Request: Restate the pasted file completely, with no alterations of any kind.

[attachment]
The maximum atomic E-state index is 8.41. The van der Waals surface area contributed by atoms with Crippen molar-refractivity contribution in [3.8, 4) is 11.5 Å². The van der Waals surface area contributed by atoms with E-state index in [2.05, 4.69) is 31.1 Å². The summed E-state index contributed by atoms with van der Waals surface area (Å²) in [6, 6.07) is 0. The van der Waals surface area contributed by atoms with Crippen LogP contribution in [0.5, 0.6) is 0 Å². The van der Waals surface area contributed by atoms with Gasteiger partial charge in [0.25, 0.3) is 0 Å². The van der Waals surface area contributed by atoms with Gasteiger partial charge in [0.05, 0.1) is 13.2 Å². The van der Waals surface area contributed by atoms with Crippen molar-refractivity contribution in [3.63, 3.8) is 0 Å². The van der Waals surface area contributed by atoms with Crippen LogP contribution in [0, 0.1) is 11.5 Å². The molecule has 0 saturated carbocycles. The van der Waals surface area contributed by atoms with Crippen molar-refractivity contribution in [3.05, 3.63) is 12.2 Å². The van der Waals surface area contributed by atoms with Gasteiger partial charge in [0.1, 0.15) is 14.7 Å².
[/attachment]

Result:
The maximum atomic E-state index is 8.41. The van der Waals surface area contributed by atoms with Crippen molar-refractivity contribution in [3.8, 4) is 11.5 Å². The van der Waals surface area contributed by atoms with E-state index in [2.05, 4.69) is 31.1 Å². The summed E-state index contributed by atoms with van der Waals surface area (Å²) in [6, 6.07) is 0. The van der Waals surface area contributed by atoms with Crippen LogP contribution in [0.5, 0.6) is 0 Å². The van der Waals surface area contributed by atoms with Gasteiger partial charge in [0.25, 0.3) is 0 Å². The van der Waals surface area contributed by atoms with Gasteiger partial charge in [0.05, 0.1) is 13.2 Å². The van der Waals surface area contributed by atoms with Crippen molar-refractivity contribution in [3.63, 3.8) is 0 Å². The van der Waals surface area contributed by atoms with Crippen LogP contribution in [0, 0.1) is 11.5 Å². The molecule has 0 saturated carbocycles. The van der Waals surface area contributed by atoms with Crippen molar-refractivity contribution in [3.05, 3.63) is 12.2 Å². The van der Waals surface area contributed by atoms with Gasteiger partial charge in [0.1, 0.15) is 14.7 Å².